Despite being such an enigmatic and elusive creature, Bigfoot ranks as one of the most internationally well-known cryptids. It’s no wonder books about him become best-sellers. When it comes to fiction cryptids provide ready-made fantasy creatures (the Harry Potter books rely primarily on established cryptids). One recent novel about Bigfoot gave a new spin on the creature. The novel is called “Pamela Wants To Cuddle”, and is written by 11) Samantha Leigh Allen.

Spoiler alert: The following paragraphs contain plot details about “Pamela Wants To Cuddle”. If you are currently reading it, or intend to, I advise you to skip to the last paragraph below so that your enjoyment of the novel won’t be spoilt.

Samantha has worked primarily as a transgender journalist, writing for such publications as The Daily Beast, The New York Times, Rolling Stone, Out, and CNN, amongst others. She has a PhD in Women’s Gender, and Sexuality Studies, and wrote “Real Queer America: LGBT Stories From Red States” in 2019.

Just before that Samantha thought about writing a novel. From a germ of an idea grew a novel that has been described as “bizarre” and “bonkers”. In effect, what she came up with was a slasher-movie/dating-show combination.

“Patricia Wants To Cuddle” is set in Washington state, USA, where stories of Bigfoot, or Sasquatch, seem to be common. The Patricia of the novel’s title is a female Bigfoot. Like all creatures who live in the wild, Patricia is very protective of her territory, so when a television cast and crew arrive to film a dating show Patricia “despatches” these intruders, one by one, in her own inimitable style. It’s all very tongue in cheek and satirical, like “Slumber Party Massacre”, the slasher novel by Rita Mae Brown (number 57 in that first “80 Gays” series). But “Patricia Wants To Cuddle” has one last twist, which I’m not going to reveal.

Let’s get back to Michael Grumley and Robert Ferro. After the deaths of both partners from AIDS in 1988 their estates were used to set up the Ferro-Grumley Foundation. In 1990 the foundation created the Ferro-Grumley Award, an annual prize given to the best lgbt+ fiction of the year. Three fellow Violet Quill members have won this award – 4) Felice Picano in 1996,8) Andrew Holleran in 1997, and 5) Edmund White in 2001. The winning author received $1,000 and a two-week residency at the Art Workshop International in Assisi, Italy, which was founded by 12) Bea Kreloff (1925-2016) and 13) Edith Isaac-Rose (1929-2018).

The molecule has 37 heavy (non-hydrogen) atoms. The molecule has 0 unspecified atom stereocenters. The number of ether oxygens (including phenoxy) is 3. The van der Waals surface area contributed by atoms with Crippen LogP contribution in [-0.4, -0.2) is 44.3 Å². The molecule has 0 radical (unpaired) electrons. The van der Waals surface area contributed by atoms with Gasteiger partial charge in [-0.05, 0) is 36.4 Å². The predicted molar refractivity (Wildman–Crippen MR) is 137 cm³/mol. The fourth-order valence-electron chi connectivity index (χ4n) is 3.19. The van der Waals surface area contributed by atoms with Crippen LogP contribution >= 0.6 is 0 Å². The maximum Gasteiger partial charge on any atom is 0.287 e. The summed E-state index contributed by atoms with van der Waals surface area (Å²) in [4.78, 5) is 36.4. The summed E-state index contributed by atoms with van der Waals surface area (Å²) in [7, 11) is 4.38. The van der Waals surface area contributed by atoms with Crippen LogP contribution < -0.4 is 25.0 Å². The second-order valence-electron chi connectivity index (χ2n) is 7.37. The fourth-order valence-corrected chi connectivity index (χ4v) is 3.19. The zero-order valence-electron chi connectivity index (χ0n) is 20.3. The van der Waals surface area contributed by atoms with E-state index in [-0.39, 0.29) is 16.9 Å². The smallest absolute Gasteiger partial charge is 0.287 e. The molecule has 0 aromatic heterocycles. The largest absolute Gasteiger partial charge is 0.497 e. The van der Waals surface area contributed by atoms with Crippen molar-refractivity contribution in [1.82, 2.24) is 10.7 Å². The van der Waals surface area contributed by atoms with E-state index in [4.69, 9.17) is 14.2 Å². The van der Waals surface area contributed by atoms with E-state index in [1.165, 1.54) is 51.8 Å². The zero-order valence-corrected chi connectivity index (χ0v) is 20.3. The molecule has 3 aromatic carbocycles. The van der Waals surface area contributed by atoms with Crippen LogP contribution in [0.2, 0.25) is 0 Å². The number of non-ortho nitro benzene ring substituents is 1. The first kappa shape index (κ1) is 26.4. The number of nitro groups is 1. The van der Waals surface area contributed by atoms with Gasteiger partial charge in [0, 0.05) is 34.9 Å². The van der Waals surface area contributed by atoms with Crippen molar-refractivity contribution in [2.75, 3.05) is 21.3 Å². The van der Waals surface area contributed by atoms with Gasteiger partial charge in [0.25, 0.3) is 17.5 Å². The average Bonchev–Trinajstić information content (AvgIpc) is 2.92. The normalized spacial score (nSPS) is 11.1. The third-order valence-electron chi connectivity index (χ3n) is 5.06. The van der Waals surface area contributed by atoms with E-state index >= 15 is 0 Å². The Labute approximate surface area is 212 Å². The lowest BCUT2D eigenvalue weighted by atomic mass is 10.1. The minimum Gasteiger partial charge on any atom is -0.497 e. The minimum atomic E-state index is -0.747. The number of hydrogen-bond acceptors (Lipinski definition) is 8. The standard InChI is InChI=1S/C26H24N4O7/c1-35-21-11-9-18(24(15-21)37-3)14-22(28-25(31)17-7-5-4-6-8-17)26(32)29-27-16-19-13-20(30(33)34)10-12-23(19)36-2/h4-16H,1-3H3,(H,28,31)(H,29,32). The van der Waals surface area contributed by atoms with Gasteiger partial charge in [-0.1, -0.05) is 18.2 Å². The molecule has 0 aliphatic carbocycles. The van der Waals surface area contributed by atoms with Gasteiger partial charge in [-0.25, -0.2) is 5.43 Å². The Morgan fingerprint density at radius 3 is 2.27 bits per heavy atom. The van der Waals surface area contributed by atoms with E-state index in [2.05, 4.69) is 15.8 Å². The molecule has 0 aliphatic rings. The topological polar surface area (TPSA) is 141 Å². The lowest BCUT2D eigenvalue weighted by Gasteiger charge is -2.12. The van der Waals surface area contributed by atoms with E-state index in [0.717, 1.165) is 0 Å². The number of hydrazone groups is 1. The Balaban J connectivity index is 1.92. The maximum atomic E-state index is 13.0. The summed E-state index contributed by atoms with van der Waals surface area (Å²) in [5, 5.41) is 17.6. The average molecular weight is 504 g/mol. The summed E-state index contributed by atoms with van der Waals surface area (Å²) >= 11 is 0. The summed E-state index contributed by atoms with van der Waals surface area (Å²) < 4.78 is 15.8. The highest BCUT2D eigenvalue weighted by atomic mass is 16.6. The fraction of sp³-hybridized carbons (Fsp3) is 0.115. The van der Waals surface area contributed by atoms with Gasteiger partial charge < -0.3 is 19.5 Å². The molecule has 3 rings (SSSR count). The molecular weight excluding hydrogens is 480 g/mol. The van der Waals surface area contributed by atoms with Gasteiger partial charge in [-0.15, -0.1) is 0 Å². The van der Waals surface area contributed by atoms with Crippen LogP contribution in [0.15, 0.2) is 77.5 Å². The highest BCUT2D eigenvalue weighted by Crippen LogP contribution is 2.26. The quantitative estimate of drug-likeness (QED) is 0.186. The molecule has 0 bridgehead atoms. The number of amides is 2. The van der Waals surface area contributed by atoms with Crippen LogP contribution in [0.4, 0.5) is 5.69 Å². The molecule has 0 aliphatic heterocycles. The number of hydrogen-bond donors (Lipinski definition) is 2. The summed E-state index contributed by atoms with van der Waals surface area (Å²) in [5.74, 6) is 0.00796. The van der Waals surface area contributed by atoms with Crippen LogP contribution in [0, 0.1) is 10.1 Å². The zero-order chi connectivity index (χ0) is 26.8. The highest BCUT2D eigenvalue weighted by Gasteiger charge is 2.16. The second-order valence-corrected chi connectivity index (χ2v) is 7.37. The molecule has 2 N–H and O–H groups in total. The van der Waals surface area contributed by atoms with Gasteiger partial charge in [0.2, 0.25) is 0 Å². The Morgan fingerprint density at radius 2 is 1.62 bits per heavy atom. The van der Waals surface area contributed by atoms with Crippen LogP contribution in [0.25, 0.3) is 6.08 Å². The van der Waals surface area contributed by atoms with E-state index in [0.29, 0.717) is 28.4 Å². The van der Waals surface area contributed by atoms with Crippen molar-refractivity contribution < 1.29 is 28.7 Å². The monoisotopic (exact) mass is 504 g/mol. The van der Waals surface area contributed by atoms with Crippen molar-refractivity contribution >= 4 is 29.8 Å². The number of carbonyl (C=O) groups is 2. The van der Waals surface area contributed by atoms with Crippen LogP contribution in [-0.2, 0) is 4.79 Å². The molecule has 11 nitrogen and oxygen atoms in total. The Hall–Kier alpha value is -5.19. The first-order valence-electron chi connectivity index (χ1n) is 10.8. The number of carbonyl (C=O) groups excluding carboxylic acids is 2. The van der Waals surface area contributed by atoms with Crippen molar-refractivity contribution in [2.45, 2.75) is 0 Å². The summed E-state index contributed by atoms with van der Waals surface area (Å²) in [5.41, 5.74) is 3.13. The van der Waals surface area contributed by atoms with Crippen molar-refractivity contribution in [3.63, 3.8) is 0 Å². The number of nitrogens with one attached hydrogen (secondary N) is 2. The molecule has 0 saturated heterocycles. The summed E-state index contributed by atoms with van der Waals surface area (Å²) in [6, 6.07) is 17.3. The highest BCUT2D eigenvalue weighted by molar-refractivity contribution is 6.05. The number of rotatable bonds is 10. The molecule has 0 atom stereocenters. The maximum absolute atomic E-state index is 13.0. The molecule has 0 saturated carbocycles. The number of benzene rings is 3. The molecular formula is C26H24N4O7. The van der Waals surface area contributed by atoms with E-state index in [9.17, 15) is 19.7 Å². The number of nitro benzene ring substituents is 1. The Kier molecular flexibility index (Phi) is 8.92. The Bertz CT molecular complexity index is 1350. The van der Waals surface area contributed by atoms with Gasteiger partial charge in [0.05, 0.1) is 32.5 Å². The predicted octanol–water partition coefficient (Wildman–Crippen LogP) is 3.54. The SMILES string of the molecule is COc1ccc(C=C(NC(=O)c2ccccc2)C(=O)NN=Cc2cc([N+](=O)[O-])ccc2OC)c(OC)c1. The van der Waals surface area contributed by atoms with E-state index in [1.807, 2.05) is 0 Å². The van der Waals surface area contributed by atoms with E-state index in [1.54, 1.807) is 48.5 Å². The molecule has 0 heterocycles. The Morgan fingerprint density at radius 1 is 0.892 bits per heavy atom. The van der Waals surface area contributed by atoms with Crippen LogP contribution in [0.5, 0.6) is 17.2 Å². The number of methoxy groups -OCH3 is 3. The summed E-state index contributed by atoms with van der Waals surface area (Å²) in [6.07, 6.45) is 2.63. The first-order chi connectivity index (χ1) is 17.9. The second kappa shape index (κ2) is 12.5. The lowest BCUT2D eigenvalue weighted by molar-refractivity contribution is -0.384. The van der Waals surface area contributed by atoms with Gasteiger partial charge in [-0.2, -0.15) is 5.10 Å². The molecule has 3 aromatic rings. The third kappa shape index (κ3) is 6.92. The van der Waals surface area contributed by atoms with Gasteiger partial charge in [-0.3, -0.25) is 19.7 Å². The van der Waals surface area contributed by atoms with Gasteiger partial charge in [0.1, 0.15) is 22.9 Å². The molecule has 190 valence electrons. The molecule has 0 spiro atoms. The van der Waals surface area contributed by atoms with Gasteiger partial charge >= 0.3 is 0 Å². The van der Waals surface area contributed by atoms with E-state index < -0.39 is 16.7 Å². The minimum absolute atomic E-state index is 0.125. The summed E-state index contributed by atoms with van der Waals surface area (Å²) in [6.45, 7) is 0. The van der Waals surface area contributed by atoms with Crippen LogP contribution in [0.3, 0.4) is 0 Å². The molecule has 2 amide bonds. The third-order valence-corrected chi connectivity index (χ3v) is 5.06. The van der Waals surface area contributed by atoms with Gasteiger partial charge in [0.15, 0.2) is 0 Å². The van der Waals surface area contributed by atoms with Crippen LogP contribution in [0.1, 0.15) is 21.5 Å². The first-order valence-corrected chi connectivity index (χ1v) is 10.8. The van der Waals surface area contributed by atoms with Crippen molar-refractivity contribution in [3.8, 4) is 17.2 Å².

Next time on “80 Gays”: We turn our attention to art in Italy.

Monday, 8 May 2023

Game of Gay Thrones 8: Saxe-Coburg-Gotha, Byzantium, Murcia, Dai Viet and Anhalt

To mark last Saturday’s historic coronation of King Charles III here is another batch of lgbt+ people who were prevented from becoming sovereign, or who unlawfully declared themselves to be one.

We’ll start with a man who was born into the British royal family but was deprived of his titles by the king.

Prince Hubertus von Saxe-Coburg-Gotha (1909-1943) – heir apparent of the duchy of Saxe-Coburg and Gotha.

In 1826 the German duchy of Saxe-Coburg and Gotha was created. The title of duke eventually passed to the children of Prince Albert von Saxe-Coburg-Gotha, the husband of Queen Victoria of the UK. By 1917 the Duke of Saxe-Coburg and Gotha was Victoria and Albert’s grandson, Prince Charles, Duke of Albany.

During World War I Charles (I suppose I should use his German name Karl) fought for Germany against Britain. This prompted the UK to pass the Titles Deprivations Act 1917. This stripped British royals who were fighting for Germany of all their British titles, and the loyal British royals dropped their German titles. This is when the UK Royals adopted the family name Windsor and the Princes of Battenburg became the Mountbattens.

After the war the German Weimar Republic abolished all royal titles, though many remained in use unofficially, as they are still today. The ex-reigning royals became the titular heads of their dynasties. Karl’s eldest son renounced his rights to succeed as head of the Saxe-Coburg-Gotha dynasty in 1932. The heir became Karl’s second son, Prince Hubertus.

Like his father Prince Hubertus became a high-ranking Nazi officer, but unlike his father Hubertus was actually anti-Hitler. Surprisingly, there are reports that Hitler would have appointed Prince Hubertus governor of the UK after a successful invasion, making him third in rank in the entire Nazi party. It has become apparent through research carried out in the last decade that Prince Hubertus was a closeted gay man. He never married, had no known relationships, or an interest in getting married.

During World War II Hubertus was a Luftwaffe pilot. He was killed when his plane was shot down by the Soviet Air Force in 1943. His father outlived him and died in 1954 and Hubertus’s nephew became head of the Saxe-Coburg and Gotha family.

Staurakios (d.800) – attempted to become Emperor of Byzantium

Staurakios was one of the many eunuchs who held high positions at the imperial Byzantine court. However, Byzantine law forbad eunuchs from occupying the throne. This didn’t stop Staurakios from trying.

Staurakios was the chief minister and most powerful man in the empire during the reign of Empress Irene, who favoured giving top positions to eunuchs. This was mainly because she distrusted the officials who had been appointed by her predecessor, her late husband Emperor Leo IV. This also meant that those officials distrusted the eunuchs, Staurakios in particular.